Using nets to keep birds away from fruit

Friday January 10 2020
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An employee at the Tabor-Hill Farm in Nyandarua inspects their plants. The farm uses net-houses; a safe method of fruit production that ensures maximum yields at minimal costs. The ingenuity applied therein promotes clean gardening that helps control weeds. PHOTO | RICHARD MAOSI | NATION MEDIA GROUP


About 20 kilometres from Nyahururu town on the Ol Kalou road is Tabor-Hill Farm, an agriculturally rich zone west of the Abedare ranges.

We meet Philip King’ori, a manager who has been on the farm for more than a decade, alongside four fellow Tabor-Hill employees. He receives the Seeds of Gold team well and takes us round the compound, which is about 10 acres.

Tabor-Hill Farm has chickens, ducks, dairy cattle, sheep, goats, vegetables and many types of fruits, some ready for harvesting.

What surprises us is the netting house technology, a new method of growing fruits – indigenous pears to be precise – with little supervision. It protects the fruits against birds and wild animals.

“The net house is a safe method of fruit production that ensures maximum yields at minimal costs. The creativity applied promotes clean gardening that helps control weeds,” King’ori said.

“It uses organically made pesticides from bitter herbs that grow here, an initiative that has greatly promoted organic farming.” King’ori and the other farm workers use nets to protect the fruits from pigeons, doves and other birds.


“Our net houses enable us to see the fruits that are ready from a distance. This technology has worked miracles,” King’ori told Seeds Of Gold.

About 10 years ago, Tabor-Hill attempted to fight the birds in many ways, all of which proved ineffective.

“We used chemical repellents, set traps and even threw stones at the birds, but they got used to that. Occasionally, they would land on the farm in large numbers early in the morning or late in the evening when there was no one in sight,” he added.


King’ori says he came up with the idea of the net house around 2010. He erected a wooden structure and had an ordinary net reinforced from the inside.

King’ori insulated the net with wire mesh from the outside, followed by wooden pillars that stood two metres apart.

“Visibility is important. Light should be allowed to penetrate the net house for at least eight hours a day. This ensures the fruits flourish,” he said.

King’ori adds that spraying chemicals never happens on the farm because most of the fruits and vegetables – except tomatoes – are never attacked by aphids. This saves on what would be used to buy herbicides and pesticides.

“By protecting the fruit trees from birds, Tabor-Hill Farm is assured of bumper harvests every season. The money is used to pay workers and develop the farm. We also receive many visitors,” he said. Some 50 people can fit into one net house at a time.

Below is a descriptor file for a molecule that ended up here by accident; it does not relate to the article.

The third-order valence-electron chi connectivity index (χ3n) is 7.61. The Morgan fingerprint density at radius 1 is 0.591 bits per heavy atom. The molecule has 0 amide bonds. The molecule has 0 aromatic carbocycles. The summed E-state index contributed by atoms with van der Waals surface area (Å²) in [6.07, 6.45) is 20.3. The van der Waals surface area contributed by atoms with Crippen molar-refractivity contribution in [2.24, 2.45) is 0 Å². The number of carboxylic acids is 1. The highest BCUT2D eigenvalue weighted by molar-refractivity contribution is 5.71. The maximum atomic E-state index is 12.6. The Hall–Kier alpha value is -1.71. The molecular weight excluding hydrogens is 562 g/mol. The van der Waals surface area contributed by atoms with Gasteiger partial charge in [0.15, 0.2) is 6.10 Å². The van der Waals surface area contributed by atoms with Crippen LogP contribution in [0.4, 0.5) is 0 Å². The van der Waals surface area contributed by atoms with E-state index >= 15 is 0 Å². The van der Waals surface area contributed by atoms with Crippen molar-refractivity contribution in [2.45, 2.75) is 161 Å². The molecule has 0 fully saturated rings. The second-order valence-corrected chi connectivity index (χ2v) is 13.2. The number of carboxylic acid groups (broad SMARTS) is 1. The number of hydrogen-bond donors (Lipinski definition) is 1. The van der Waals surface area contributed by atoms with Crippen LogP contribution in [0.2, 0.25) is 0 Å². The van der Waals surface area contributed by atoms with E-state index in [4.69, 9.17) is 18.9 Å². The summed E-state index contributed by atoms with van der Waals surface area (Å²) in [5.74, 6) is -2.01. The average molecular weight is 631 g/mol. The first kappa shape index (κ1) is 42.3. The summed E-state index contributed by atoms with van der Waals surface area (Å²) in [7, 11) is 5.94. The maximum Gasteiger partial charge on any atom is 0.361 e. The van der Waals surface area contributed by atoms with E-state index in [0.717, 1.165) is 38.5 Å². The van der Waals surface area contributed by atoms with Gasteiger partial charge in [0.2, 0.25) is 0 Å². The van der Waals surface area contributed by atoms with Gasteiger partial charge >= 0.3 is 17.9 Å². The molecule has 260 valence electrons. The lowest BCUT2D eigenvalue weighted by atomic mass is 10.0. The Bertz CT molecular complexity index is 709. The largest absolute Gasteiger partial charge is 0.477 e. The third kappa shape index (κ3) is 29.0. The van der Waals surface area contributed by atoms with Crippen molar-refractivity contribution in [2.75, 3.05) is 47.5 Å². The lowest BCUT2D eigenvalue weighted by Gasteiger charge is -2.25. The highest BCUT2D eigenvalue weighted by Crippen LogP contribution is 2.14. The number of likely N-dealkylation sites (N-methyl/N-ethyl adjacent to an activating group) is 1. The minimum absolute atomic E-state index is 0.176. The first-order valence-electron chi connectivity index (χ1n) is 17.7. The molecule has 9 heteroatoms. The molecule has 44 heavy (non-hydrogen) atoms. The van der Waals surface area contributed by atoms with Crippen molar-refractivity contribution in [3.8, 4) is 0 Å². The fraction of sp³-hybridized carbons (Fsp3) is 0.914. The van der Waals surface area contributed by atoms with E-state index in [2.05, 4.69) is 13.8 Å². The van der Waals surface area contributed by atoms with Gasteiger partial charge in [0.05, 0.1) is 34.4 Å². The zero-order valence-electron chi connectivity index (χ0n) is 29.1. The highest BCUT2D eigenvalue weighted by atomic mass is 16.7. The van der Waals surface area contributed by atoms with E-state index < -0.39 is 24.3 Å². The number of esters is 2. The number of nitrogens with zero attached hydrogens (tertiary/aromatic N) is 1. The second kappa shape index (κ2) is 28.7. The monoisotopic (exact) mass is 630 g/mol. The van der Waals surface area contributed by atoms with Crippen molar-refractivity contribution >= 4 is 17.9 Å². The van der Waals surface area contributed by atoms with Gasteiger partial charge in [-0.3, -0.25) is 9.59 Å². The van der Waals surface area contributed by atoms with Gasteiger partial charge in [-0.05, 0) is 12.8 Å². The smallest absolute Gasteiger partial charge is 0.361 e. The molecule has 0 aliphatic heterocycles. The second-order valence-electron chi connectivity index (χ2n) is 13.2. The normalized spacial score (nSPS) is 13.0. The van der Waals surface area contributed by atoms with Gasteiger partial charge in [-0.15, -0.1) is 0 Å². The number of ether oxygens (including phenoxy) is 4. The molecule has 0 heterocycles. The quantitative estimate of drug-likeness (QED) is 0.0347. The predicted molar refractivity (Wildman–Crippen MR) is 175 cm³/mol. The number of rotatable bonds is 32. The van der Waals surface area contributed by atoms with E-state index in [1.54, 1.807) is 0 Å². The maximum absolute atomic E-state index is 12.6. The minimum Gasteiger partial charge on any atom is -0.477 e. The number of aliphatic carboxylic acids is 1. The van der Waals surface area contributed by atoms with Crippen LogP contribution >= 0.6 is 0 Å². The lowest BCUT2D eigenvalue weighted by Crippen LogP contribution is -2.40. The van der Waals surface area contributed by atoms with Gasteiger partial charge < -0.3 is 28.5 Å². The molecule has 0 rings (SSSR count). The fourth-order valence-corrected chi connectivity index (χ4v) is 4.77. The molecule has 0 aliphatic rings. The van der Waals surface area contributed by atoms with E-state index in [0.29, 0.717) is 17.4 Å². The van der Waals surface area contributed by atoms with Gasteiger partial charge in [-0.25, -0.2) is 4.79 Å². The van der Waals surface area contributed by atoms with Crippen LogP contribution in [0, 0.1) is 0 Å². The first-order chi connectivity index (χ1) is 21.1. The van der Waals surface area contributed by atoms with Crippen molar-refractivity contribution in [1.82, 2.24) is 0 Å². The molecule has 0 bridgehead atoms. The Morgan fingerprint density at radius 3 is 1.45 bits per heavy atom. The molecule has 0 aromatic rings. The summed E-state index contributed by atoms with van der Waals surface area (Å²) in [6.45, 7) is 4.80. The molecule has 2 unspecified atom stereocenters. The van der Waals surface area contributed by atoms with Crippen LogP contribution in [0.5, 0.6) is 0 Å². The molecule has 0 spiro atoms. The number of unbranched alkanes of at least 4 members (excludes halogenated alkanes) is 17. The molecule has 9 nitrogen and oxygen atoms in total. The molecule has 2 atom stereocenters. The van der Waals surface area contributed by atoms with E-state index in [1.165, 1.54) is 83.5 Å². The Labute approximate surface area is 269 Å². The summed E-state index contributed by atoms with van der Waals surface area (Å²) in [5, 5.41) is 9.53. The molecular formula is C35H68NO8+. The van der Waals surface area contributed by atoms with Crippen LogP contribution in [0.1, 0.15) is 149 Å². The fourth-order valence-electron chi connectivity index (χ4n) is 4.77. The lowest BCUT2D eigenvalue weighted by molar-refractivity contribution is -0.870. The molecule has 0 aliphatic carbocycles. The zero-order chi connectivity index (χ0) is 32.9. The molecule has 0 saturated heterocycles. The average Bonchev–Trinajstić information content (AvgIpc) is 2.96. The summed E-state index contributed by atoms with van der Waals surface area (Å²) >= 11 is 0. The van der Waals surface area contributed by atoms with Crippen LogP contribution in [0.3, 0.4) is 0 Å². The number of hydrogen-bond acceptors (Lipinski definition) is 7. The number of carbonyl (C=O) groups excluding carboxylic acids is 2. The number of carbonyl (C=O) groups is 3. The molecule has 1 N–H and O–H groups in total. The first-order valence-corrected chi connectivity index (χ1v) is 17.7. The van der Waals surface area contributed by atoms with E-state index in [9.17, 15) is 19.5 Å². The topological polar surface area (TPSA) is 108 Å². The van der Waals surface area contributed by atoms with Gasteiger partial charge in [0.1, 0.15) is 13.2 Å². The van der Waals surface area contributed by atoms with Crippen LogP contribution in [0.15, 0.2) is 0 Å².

King’ori says up to 540 kilogrammes of pears can be harvested per season from a net house that measures 16x14 metres. Harvest is three times a year.

“The net house has 35 trees, each growing at an area of six by four centimetres,” he said. The pear fruit trees are at times covered with foliage that protects them against cold during the rainy season, which runs from April to October.

The farm is at times used as a resource centre for learners in Nyandarua and the surrounding counties.

“A class of 50 can be allowed into the net house per learning session. We do not charge the children and their teachers,” King’ori said.

Simple house nets have made the farm a large producer of fleshy fruits. King’ori says it takes only three months for the pears to be ready.


Flowering is usually between September and October when the rainfall has generally declined. From January to February, the fruits attain full maturity, waiting to ripen. Ripening takes around a week. The fruits are then harvested and packaged.

King’ori says only 20 kilogrammes of organic manure and a kilo of DAP and NPK are applied on the land during the flowering period.

“This is done four years from the time of planting the trees,” the farm manager added. Bitter weeds are grown around the net house to repel insects and other pests. King’ori says the entire plantation is usually left undisturbed until the flowering period.
Nelly Nekesa, a scientist at Kenya Agricultural and Livestock Research Organisation,–Lanet says net houses can be used to protect tender plants and fruits in the bed.

She adds that for those involved in agribusiness, it maximises yields by protecting plants from natural and artificial elements such as pests, diseases and the vagaries of weather.

However, Nekesa notes that setting up such a structure is not affordable for many small-scale farmers.

She says the farmer requires expertise and expensive raw materials such as nets, bamboo stems and wire mesh. It is also not easy to set up such houses on a vast piece of land.

“For research purposes, net houses are ideal. They can be used to sample different kinds of plants," she added.